Tornado hits close to home for 'Rocket City Rednecks'
Cast members of popular National Geographic Channel show want to show viewers how to build an affordable tornado shelter using 'hillbilly ingenuity.'
Tue, Nov 15, 2011 at 04:25 PM
A REAL ENGINEERING CHALLENGE: Three cast members of 'Rocket City Rednecks' survey damage created by an April tornado in Huntsville, Ala. (Photo: National Geographic Channel)
TALLADEGA, Ala. — For the stars of the National Geographic Channel's "Rocket City Rednecks," Wednesday night's episode is personal.
During the April 2011 Super Outbreak, an EF-5 tornado tore through the cast's hometown of Huntsville, Ala. — also known as Rocket City, USA, the birthplace of the American space program. An EF-5 tornado is the worst of the worst, the most devastating on the Enhanced Fujita tornado damage scale, with winds of more than 200 mph (322 kph). The storm's track passed half of a mile from two of the stars' homes.
"It ripped the porch off my house and threw it through the roof," said the show's ringleader, Travis Taylor.
None of the cast members were hurt during the storm, but more than 300 people died during the deadly Dixie Alley outbreak, which lasted from April 25 to 28, adding to one of the deadliest tornado seasons in history.
OurAmazingPlanet caught up with the cast here at the Talladega Superspeedway during the taping of the show's season finale. In between takes, and when the deafening pack of stock cars were at the opposite end of the 2.66-mile (4.28 kilometers) track, the stars talked about their tour through one neighborhood in Huntsville that was reduced to rubble.
"It was sad as hell going through and seeing everything, because you see kids' toys and stuff," co-star Rog Jones told OurAmazingPlanet.
Even with advanced warnings, many people in Dixie Alley did not have a safe place to hunker down during the storm. That's something the Rednecks hope to change with their self-described "hillbilly ingenuity."
Storm shelter, redneck-style
In Dixie Alley, the southeastern neighbor to the more famous Tornado Alley, where many of the April twisters struck, tornadoes do not need to be big to be deadly. Unlike the flat, grass-covered plains of Tornado Alley, tornadoes are hard to see in Dixie Alley. Trees and hilly terrain obscure funnel clouds, a problem made even worse by the region's high rate of nighttime tornadoes. The region is also home to many manufactured houses and mobile homes that have weak walls and poor or nonexistent foundations, making them more vulnerable to damage and destruction.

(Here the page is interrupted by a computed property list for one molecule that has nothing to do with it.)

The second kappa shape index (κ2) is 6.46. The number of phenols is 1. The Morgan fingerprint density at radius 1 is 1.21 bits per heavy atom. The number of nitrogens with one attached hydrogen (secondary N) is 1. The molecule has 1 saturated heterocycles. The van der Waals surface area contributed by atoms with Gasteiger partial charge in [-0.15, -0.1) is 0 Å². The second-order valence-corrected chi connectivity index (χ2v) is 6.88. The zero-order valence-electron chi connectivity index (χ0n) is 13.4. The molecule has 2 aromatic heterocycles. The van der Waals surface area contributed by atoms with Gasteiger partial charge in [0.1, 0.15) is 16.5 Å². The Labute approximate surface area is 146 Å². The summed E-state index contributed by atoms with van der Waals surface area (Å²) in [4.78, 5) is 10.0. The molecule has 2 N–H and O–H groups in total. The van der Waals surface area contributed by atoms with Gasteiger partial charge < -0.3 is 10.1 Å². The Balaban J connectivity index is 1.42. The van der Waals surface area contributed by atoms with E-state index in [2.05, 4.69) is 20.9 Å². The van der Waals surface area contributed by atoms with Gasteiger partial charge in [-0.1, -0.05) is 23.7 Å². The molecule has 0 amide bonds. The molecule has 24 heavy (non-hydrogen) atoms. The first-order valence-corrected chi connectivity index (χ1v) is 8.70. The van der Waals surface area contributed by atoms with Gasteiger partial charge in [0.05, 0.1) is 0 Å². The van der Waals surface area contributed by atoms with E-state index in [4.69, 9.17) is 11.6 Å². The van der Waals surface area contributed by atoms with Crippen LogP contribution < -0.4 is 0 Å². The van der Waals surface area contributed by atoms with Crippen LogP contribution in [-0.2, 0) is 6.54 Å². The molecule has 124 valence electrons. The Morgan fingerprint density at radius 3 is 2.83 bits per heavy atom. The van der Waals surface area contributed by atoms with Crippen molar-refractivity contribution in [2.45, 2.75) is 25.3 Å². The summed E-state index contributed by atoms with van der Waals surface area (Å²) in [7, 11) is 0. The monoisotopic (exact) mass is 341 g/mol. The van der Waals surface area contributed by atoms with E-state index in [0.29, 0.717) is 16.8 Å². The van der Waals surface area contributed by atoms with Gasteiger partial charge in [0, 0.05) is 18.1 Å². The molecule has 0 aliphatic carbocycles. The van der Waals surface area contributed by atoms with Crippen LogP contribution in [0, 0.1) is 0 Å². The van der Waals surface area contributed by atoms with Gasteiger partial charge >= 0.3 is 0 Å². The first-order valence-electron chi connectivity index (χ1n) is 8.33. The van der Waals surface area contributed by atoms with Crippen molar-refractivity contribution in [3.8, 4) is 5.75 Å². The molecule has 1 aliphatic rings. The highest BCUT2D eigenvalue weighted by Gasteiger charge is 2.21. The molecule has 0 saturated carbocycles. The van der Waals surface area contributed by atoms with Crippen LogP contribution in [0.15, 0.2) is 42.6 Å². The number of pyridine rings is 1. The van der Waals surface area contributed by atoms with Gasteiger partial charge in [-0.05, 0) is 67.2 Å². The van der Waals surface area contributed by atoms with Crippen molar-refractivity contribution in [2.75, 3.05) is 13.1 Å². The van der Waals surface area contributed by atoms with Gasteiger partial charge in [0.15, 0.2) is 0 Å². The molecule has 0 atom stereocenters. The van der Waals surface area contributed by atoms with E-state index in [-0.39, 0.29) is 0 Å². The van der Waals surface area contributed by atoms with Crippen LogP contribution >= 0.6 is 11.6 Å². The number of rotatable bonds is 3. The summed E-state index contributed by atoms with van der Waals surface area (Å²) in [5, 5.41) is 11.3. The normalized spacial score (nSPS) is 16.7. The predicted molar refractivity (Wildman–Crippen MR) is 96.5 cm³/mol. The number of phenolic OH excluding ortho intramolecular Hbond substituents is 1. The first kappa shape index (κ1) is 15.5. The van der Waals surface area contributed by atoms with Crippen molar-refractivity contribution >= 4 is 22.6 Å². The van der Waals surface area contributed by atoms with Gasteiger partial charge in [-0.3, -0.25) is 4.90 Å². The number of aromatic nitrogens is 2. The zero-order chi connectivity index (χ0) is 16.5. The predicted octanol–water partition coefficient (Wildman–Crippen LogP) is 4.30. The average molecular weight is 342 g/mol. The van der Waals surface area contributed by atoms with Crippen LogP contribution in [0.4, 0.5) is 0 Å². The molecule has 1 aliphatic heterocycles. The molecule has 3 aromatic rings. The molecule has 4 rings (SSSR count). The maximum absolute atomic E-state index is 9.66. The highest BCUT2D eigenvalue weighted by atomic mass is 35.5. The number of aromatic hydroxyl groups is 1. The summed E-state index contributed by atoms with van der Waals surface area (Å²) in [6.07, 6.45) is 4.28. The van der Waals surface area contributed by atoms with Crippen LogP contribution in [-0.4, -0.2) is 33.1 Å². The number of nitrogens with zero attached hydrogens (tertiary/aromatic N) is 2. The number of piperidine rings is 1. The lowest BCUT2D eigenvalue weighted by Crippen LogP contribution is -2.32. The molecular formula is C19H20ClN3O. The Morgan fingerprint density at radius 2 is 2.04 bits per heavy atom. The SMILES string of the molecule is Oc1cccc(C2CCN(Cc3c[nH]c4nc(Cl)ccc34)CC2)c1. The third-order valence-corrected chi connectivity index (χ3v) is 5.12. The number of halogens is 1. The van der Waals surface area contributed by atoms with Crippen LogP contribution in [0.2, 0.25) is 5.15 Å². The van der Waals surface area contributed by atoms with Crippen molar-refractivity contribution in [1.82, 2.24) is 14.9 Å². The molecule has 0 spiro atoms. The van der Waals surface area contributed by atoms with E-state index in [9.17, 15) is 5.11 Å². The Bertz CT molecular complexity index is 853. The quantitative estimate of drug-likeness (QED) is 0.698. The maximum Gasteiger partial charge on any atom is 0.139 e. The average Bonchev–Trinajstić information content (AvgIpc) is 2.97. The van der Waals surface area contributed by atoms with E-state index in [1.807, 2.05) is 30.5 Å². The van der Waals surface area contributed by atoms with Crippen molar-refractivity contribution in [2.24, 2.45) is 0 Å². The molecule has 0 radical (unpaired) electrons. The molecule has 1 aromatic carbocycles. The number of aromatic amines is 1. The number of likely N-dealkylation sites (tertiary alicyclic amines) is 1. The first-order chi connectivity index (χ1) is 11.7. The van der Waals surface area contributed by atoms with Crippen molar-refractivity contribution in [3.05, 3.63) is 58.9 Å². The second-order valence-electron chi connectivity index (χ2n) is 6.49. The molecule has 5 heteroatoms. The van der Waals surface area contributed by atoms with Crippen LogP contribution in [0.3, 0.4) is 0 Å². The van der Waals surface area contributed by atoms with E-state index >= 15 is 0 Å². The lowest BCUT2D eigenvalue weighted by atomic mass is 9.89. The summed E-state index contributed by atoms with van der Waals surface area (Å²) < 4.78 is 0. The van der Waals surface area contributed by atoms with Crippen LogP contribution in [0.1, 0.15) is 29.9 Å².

In their latest episode, airing Wednesday night on the National Geographic Channel (Nov. 16 at 9 p.m. EDT — check local listings), they show how anyone can build a tornado shelter — a tornado-proof outhouse in this case — for less than $2,000 and with supplies from a local hardware store.
This being the beer-drinking, explosion-loving, Rocket City Rednecks, they weren't content with simply building the thing. They had to try and wreck it. [Behind the Scenes of "Rocket City Rednecks"]
To simulate the debris from an EF-5 tornado, the crew built an air canon and fired wooden missiles at the cement shelter. Their ammo: 8-foot-long (2.4 meters) wooden 2-by-4 planks, shot at speeds of up to 200 mph (322 kph).
"It hit the side of it, and the 2-by-4 just turned into splinters," said co-star Michael Taylor, Travis's nephew.
For the second crash test, the crew tried something a little bigger — a free-falling car dropped from about 50 feet (15 m) in the air.
"Tornadoes don't just take shrapnel and just launch it into your house," said Pete Erbach, Travis's brother-in-law and an optical scientist. "They pick up stuff — take trees from around your house — and drop it on it, so we've got to make sure the structure can withstand a heavy object hitting it."
The outhouse barely budged.
The new episode airs during the middle of the so-called second tornado season, the fall peak in severe weather. Just because the region was hit so hard during the spring doesn't mean that it can't get hit again, the cast said. Now is the time to plan for the worst.
"There's no excuse for people not to have a storm shelter," Taylor said.
This article was reprinted with permission from OurAmazingPlanet.
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